The word “forensic” is derived from the Latin word forensis: public; to the forum or public discussion; argumentative, rhetorical, belonging to debate or discussion. The modern definition of forensic has come to be known as that which belongs to, is used in or is suitable to courts of judicature, or to public discussion or debate. Forensic science is science used in public, in a court, or in the justice system. Any science used for the purposes of the law is a forensic science. The purpose of this guide is to provide general, specific, academic, and professional information on the growing and dynamic field of forensic science.
Forensic Nursing– Forensic nursing bridges the gap between health care and law enforcement. This field applies the science and art of nursing to criminal and civil investigations and legal matters. Forensic nurses are trained to provide care to victims and perpetrators of trauma or death due to traumatic events or criminal acts; patients may include victims of rape, sexual assault, domestic violence, and pediatric trauma. These nurses assist with their patients’ physical and emotional recoveries, and are also trained to recognize and collect evidence while treating a patient’s wounds.
MSN in Forensic Nursing–Though forensic nursing is a rapidly growing specialization, many nursing schools have yet to provide significant coursework in this area. Cleveland State University’s Forensic Nursing Program is one that specializes in forensics. Browse course descriptions and find out more about the forensics field.
International Association of Forensic Nursing–International Association of Forensic Nursing (IAFN) is an international membership organization comprised of forensic nurses working around the world and other professionals who support and complement the work of forensic nursing.
Forensic Nurse Specialties–Read about the eight specialty areas of forensic nursing.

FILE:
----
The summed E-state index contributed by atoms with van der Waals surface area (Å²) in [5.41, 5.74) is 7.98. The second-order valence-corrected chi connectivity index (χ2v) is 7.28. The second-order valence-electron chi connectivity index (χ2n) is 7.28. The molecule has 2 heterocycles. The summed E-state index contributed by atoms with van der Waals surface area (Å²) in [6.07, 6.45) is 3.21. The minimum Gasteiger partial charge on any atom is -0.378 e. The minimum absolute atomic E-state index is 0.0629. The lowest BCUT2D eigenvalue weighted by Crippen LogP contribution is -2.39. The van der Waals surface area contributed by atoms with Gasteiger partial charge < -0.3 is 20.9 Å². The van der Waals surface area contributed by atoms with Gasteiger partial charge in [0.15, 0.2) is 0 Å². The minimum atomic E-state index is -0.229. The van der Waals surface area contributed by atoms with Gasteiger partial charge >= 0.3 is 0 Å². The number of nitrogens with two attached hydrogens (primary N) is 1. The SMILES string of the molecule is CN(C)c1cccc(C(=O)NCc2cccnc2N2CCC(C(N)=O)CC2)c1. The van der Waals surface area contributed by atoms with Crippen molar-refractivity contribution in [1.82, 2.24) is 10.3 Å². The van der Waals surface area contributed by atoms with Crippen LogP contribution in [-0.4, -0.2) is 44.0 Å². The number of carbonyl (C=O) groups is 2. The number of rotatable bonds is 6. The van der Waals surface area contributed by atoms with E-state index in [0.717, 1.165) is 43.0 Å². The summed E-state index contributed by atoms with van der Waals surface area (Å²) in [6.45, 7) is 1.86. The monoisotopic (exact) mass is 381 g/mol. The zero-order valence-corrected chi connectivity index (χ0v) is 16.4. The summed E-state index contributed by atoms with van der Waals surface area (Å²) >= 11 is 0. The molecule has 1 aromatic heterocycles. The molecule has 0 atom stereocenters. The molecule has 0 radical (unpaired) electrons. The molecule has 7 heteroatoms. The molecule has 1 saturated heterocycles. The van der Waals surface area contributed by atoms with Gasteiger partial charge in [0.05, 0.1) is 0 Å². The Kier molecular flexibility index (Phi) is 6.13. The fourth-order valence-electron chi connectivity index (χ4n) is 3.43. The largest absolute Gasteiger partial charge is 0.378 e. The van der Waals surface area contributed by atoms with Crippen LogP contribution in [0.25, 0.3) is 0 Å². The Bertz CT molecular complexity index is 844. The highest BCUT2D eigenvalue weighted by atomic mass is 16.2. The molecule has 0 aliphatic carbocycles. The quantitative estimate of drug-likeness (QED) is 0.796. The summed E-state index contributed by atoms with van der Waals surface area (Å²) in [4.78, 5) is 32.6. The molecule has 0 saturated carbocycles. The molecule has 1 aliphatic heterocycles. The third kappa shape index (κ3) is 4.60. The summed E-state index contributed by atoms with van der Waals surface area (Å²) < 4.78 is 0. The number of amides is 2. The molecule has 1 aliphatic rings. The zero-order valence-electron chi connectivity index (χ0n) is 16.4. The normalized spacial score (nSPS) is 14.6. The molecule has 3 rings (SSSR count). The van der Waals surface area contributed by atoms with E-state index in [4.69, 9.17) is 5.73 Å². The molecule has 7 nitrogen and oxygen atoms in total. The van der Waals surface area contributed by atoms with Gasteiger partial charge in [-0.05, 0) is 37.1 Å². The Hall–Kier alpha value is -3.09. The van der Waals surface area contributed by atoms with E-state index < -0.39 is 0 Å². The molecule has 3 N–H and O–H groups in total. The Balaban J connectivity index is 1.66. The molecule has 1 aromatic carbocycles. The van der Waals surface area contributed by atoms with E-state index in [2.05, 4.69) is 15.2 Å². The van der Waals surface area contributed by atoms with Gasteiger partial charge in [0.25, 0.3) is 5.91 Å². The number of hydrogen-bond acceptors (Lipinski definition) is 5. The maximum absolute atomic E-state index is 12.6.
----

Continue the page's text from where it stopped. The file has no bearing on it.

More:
Forensic Anthropology– Forensic anthropology defined is the application of physical or biological anthropology to the legal process. Physical or biological anthropologists who specialize in forensics primarily focus their studies on the human skeleton. These anthropologists assist in locating and recovering human skeletal remains and also work to assess the unique features (such as age, sex, ancestry or stature) of a decedent from the skeleton.
Forensic Anthropology: A Brief Review–Compiled by Diane L. France, PhD, this comprehensive, raw and vivid review provides an introduction to the field as well as specific case studies and how forensic anthropologists worked to identify sex, age, ancestry, race, and stature.
American Board of Forensic Anthropology–The American Board of Forensic Anthropology is a non-profit organization established to provide a program of certification in forensic anthropology. Research more about this field and visit For Students in order to browse a list of degree granting Forensic Anthropology programs.
Forensic Medicine– Pathologists, doctors, nurses, and technicians who use medical principles and scientific procedures to analyze the physical evidence associated with criminal investigations are practicing forensic medicine. Any healthcare professional who works in the forensic medicine field and aims to discover the cause of a person’s death, injury, or disease specialize in forensic medicine.